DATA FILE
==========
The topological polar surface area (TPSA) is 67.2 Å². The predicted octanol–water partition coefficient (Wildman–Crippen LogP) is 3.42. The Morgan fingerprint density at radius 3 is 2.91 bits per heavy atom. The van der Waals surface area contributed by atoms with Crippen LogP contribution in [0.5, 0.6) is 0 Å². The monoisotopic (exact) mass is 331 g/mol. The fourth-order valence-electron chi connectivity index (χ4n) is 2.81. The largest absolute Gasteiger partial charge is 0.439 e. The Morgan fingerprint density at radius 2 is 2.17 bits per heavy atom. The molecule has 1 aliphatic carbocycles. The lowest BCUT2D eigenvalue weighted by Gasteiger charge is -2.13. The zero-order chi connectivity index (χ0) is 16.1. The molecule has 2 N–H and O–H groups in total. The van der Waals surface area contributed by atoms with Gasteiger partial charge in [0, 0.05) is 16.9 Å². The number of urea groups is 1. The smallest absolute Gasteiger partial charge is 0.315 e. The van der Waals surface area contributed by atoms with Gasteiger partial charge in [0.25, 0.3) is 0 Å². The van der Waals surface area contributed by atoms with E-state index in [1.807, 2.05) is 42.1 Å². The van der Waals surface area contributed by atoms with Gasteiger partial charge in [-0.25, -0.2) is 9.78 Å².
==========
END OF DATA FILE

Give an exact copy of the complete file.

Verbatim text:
The topological polar surface area (TPSA) is 67.2 Å². The predicted octanol–water partition coefficient (Wildman–Crippen LogP) is 3.42. The Morgan fingerprint density at radius 3 is 2.91 bits per heavy atom. The van der Waals surface area contributed by atoms with Crippen LogP contribution in [0.5, 0.6) is 0 Å². The monoisotopic (exact) mass is 331 g/mol. The fourth-order valence-electron chi connectivity index (χ4n) is 2.81. The largest absolute Gasteiger partial charge is 0.439 e. The Morgan fingerprint density at radius 2 is 2.17 bits per heavy atom. The molecule has 1 aliphatic carbocycles. The lowest BCUT2D eigenvalue weighted by Gasteiger charge is -2.13. The zero-order chi connectivity index (χ0) is 16.1. The molecule has 2 N–H and O–H groups in total. The van der Waals surface area contributed by atoms with Gasteiger partial charge in [0, 0.05) is 16.9 Å². The number of urea groups is 1. The smallest absolute Gasteiger partial charge is 0.315 e. The van der Waals surface area contributed by atoms with Gasteiger partial charge in [0.25, 0.3) is 0 Å². The van der Waals surface area contributed by atoms with E-state index in [1.807, 2.05) is 42.1 Å². The van der Waals surface area contributed by atoms with Gasteiger partial charge in [-0.25, -0.2) is 9.78 Å².